A new report by a handful of health agencies and organizations has found an increasing demand for mental health services in Anne Arundel County and a shortage of mental health services to meet that need.

Issued once every three years by the Healthy Anne Arundel Coalition, the Community Health Needs Assessment released Wednesday found residential mental health beds to be almost nonexistent in Anne Arundel, though there are 259 residential rehabilitation beds in the county for people with chronic and persistent mental illness.

The Healthy Anne Arundel Coalition is a partnership of public sector agencies, health care providers and insurers, community and faith-based groups, businesses and academic institutions aimed at improving the county's health.

Dr. Pamela Brown, executive director of the Anne Arundel County Partnership for Children, Youth and Families, and one of the authors of the report, said in a presentation Wednesday that the county has seen a “massive rise” in behavioral problems among kindergartners, as children experience serious mental health issues at younger ages.

Christine Crabbs, director of community health for Anne Arundel Medical Center, said the hospital is seeing children as young as 5 coming in with mental health problems at a rate of more than 800 a year.

“At the moment, we don't really know why,” Brown said. “So, how do we as practitioners get a handle on that?”

While the need for public health services is quickly rising among children 5 and younger, there are only two evidence-based behavioral programs for that age group in the county, offered by Anne Arundel Community College and Arundel Child Care Connections, Brown said.

Brown said at the other end of the spectrum, health care providers can expect to see an increased need for mental health services for seniors.

Many seniors, she said, experience loneliness, anxiety or depression.

Mental health issues and substance abuse are also linked, as people often self-medicate with drugs or alcohol when they feel stressed, Brown said.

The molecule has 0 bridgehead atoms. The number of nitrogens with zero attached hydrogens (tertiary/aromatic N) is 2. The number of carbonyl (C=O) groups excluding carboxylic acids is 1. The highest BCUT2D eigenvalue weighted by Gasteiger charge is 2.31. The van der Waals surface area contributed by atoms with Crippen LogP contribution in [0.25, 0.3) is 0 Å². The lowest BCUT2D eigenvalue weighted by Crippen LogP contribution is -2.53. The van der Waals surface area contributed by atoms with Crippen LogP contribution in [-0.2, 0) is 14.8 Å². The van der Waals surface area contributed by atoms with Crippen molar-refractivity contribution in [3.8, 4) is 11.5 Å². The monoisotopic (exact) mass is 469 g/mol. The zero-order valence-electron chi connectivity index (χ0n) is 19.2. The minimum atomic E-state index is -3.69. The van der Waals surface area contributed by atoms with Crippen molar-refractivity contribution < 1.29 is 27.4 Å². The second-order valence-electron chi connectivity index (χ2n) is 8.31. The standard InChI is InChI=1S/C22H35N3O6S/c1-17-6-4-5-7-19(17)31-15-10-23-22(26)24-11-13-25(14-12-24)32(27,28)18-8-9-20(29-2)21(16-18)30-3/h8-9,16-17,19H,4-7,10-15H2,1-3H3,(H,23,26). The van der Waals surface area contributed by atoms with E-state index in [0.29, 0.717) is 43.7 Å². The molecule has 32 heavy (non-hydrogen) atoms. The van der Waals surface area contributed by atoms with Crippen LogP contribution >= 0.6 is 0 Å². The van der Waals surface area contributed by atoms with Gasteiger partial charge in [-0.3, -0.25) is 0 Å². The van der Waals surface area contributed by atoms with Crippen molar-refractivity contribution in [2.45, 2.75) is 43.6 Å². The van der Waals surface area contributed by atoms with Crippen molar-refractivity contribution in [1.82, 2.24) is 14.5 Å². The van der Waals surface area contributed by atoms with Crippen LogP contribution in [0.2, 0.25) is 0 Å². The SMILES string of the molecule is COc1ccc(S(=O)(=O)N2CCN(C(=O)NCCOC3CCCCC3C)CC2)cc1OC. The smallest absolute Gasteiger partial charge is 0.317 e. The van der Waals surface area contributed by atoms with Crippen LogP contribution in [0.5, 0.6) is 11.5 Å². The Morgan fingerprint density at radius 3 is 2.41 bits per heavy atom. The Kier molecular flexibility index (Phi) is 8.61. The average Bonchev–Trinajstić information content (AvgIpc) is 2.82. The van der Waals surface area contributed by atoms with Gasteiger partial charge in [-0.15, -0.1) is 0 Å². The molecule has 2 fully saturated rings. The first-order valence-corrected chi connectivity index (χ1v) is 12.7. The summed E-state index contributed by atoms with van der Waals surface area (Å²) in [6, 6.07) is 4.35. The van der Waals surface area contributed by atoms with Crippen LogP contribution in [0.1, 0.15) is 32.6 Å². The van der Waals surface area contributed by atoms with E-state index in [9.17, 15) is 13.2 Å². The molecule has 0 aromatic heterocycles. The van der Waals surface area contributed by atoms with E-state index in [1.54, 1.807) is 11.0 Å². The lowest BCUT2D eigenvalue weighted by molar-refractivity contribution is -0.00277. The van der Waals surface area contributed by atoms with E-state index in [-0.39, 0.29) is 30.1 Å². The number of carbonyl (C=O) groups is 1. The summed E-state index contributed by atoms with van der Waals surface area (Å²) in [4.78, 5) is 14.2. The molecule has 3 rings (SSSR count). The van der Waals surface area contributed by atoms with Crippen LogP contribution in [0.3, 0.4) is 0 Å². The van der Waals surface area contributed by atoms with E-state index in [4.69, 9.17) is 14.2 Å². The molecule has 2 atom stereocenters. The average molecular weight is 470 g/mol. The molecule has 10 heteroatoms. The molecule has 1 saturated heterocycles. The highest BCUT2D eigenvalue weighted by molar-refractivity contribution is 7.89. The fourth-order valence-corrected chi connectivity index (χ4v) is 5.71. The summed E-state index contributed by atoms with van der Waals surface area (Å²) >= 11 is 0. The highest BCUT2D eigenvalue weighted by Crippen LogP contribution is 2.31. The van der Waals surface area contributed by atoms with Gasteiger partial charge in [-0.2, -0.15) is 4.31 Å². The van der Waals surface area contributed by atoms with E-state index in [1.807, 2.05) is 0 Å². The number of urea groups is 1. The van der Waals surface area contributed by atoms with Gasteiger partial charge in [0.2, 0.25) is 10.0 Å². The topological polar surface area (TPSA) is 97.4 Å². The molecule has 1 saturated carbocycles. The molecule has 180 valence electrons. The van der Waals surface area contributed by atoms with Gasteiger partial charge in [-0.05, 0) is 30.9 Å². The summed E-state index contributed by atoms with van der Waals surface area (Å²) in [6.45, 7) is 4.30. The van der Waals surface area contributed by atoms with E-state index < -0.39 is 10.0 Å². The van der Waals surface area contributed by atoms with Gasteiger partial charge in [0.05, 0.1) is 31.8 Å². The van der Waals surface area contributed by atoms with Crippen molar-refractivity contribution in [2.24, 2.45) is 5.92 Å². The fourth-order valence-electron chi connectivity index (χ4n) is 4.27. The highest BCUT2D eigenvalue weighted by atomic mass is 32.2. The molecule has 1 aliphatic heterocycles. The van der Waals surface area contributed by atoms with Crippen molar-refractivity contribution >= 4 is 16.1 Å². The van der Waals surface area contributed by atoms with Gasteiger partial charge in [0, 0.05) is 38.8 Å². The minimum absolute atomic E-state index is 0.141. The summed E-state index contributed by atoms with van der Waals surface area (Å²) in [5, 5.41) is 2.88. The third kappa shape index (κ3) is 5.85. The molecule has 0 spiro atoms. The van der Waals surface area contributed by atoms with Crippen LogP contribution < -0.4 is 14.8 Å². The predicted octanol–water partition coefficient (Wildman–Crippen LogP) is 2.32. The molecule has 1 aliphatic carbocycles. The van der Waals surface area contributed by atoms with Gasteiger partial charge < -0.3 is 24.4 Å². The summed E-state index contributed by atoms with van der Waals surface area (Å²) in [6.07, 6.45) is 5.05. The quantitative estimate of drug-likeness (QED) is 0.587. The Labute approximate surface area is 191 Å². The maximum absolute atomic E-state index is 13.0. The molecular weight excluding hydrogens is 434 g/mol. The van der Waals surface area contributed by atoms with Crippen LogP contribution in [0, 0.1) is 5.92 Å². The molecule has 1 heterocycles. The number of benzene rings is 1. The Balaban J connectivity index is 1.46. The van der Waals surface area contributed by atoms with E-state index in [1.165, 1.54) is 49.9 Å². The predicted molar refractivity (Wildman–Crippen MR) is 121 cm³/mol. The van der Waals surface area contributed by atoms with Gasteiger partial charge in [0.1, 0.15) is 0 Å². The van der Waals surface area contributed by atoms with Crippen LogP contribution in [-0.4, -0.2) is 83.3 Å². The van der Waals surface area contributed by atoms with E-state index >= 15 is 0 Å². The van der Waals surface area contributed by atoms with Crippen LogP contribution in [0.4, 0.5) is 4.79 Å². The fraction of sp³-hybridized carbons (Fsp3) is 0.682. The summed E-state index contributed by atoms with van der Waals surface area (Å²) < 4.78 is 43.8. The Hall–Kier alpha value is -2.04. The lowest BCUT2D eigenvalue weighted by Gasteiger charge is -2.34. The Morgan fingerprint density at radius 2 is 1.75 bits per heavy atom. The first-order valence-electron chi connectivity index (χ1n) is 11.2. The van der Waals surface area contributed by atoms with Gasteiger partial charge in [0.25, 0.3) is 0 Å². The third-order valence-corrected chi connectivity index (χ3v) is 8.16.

The report also notes few mental health resources available to the county's growing Hispanic population, finding a single Spanish-speaking psychiatrist available and few Spanish-speaking mental health counselors.

“It's all connected,” she said, adding, “We don't want to see a part of the population that's anxious and depressed, because all those things are going to make people more likely to” turn to substance abuse.

Although tobacco, marijuana and alcohol are the substances of choice among youths in the county, “there's lots of access for kids to prescription drugs,” Brown said.

“When I talked to the various people in the various systems — whether it be aging, emergency response, hospitals, the health department, a mental health agency, the school system, people living on the street, people living in south county — that's what you heard: people with mental health issues and substance abuse. We've got to get a handle on it,” Brown said.

The two county hospitals — University of Maryland Baltimore Washington Medical Center in Glen Burnie and Anne Arundel Medical Center in Parole, both members of the coalition — are planning to use data from the report to improve mental health services provided to the community, representatives said.

Brown said information sharing and communication, which becomes difficult because of patient confidentiality regulations, should be improved to meet community health needs.

Crabbs, director of community health for Anne Arundel Medical Center, said the hospital plans to build an inpatient psychiatric unit to meet the mental health needs of the county.

“We're working to meet everyone's needs to figure out how to embed mental health into our primary care practices collectively to prevent it,” Crabbs said.

“There is so much work that is being done quickly that both hospitals recognize that we need to work together with our partners. ... We continue to work together to figure out where we need to put services.”

Other findings in the report include:

Anne Arundel County has the third-highest number of opioid-related deaths in Maryland, behind Baltimore city and county, according to the report. Out of 101 intoxication deaths in 2014, 53 percent were heroin-related.

“It's all connected to the overprescription of narcotics,” Brown said referring to an issue that has surfaced not only in Maryland, but across the nation.

Life expectancy in the county rose to an average of 79.8 years, according to 2013 figures from the U.S. Census.

Cancer was the leading cause of death, which accounted for nearly 47 percent of all deaths. Cancer was followed by heart disease, listed as the cause in 22 percent of all deaths.

Medicaid enrollments increased from 68,166 in January 2013 to 84,616, an increase the study attributed to the Affordable Care Act. Compared to the statewide average, however, the county has 21 percent fewer physicians and 8.5 percent fewer dentists per 100 people.

The full study can be viewed at aahealth.org/chna.